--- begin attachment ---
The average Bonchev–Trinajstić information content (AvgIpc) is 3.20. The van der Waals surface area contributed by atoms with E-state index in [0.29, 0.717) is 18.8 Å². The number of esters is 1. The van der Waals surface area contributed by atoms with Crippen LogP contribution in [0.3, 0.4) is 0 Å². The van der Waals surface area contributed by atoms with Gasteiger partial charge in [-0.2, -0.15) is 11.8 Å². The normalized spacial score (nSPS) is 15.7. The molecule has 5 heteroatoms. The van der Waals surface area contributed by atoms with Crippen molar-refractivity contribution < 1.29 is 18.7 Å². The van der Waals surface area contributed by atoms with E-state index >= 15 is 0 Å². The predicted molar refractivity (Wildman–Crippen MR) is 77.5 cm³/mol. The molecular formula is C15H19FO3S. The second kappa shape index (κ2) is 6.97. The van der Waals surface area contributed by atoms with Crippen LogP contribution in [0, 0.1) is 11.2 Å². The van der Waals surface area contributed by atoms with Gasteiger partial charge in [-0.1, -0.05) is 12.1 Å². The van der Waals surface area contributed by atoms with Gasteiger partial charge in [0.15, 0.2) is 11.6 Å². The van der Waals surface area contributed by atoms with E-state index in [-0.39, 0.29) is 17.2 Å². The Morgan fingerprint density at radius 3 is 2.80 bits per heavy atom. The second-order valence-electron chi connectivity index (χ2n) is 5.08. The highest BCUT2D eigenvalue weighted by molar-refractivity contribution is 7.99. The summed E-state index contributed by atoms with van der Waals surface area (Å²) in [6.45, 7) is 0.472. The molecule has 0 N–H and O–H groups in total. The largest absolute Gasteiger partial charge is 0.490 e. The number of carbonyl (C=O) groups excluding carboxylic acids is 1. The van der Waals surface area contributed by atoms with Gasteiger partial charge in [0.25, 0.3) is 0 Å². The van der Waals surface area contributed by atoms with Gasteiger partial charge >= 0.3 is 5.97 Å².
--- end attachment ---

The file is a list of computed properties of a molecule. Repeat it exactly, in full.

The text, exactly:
The average Bonchev–Trinajstić information content (AvgIpc) is 3.20. The van der Waals surface area contributed by atoms with E-state index in [0.29, 0.717) is 18.8 Å². The number of esters is 1. The van der Waals surface area contributed by atoms with Crippen LogP contribution in [0.3, 0.4) is 0 Å². The van der Waals surface area contributed by atoms with Gasteiger partial charge in [-0.2, -0.15) is 11.8 Å². The normalized spacial score (nSPS) is 15.7. The molecule has 5 heteroatoms. The van der Waals surface area contributed by atoms with Crippen molar-refractivity contribution < 1.29 is 18.7 Å². The van der Waals surface area contributed by atoms with E-state index >= 15 is 0 Å². The predicted molar refractivity (Wildman–Crippen MR) is 77.5 cm³/mol. The molecular formula is C15H19FO3S. The second kappa shape index (κ2) is 6.97. The van der Waals surface area contributed by atoms with Crippen LogP contribution in [0, 0.1) is 11.2 Å². The van der Waals surface area contributed by atoms with Gasteiger partial charge in [-0.1, -0.05) is 12.1 Å². The van der Waals surface area contributed by atoms with Gasteiger partial charge in [0.15, 0.2) is 11.6 Å². The van der Waals surface area contributed by atoms with E-state index in [-0.39, 0.29) is 17.2 Å². The Morgan fingerprint density at radius 3 is 2.80 bits per heavy atom. The second-order valence-electron chi connectivity index (χ2n) is 5.08. The highest BCUT2D eigenvalue weighted by molar-refractivity contribution is 7.99. The summed E-state index contributed by atoms with van der Waals surface area (Å²) in [6.45, 7) is 0.472. The molecule has 0 N–H and O–H groups in total. The largest absolute Gasteiger partial charge is 0.490 e. The number of carbonyl (C=O) groups excluding carboxylic acids is 1. The van der Waals surface area contributed by atoms with Gasteiger partial charge in [0.25, 0.3) is 0 Å². The van der Waals surface area contributed by atoms with Gasteiger partial charge >= 0.3 is 5.97 Å².